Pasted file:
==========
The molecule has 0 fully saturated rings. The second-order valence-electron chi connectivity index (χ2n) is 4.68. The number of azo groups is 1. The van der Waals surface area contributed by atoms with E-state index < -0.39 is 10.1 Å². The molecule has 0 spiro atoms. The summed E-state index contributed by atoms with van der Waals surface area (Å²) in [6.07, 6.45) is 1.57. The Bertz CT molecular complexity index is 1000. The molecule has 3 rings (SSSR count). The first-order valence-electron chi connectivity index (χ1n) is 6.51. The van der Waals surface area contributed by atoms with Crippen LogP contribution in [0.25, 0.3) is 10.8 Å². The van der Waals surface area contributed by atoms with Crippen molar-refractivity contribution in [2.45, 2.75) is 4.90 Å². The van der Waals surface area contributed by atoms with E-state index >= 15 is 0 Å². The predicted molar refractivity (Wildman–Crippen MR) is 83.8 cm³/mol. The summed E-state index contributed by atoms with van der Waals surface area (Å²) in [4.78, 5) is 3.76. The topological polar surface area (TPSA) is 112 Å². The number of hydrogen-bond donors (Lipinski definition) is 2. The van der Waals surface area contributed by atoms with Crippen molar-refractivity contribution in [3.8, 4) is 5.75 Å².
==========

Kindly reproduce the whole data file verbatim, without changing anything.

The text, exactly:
The molecule has 0 fully saturated rings. The second-order valence-electron chi connectivity index (χ2n) is 4.68. The number of azo groups is 1. The van der Waals surface area contributed by atoms with E-state index < -0.39 is 10.1 Å². The molecule has 0 spiro atoms. The summed E-state index contributed by atoms with van der Waals surface area (Å²) in [6.07, 6.45) is 1.57. The Bertz CT molecular complexity index is 1000. The molecule has 3 rings (SSSR count). The first-order valence-electron chi connectivity index (χ1n) is 6.51. The van der Waals surface area contributed by atoms with Crippen LogP contribution in [0.25, 0.3) is 10.8 Å². The van der Waals surface area contributed by atoms with Crippen molar-refractivity contribution in [2.45, 2.75) is 4.90 Å². The van der Waals surface area contributed by atoms with E-state index >= 15 is 0 Å². The predicted molar refractivity (Wildman–Crippen MR) is 83.8 cm³/mol. The summed E-state index contributed by atoms with van der Waals surface area (Å²) in [4.78, 5) is 3.76. The topological polar surface area (TPSA) is 112 Å². The number of hydrogen-bond donors (Lipinski definition) is 2. The van der Waals surface area contributed by atoms with Crippen molar-refractivity contribution in [3.8, 4) is 5.75 Å².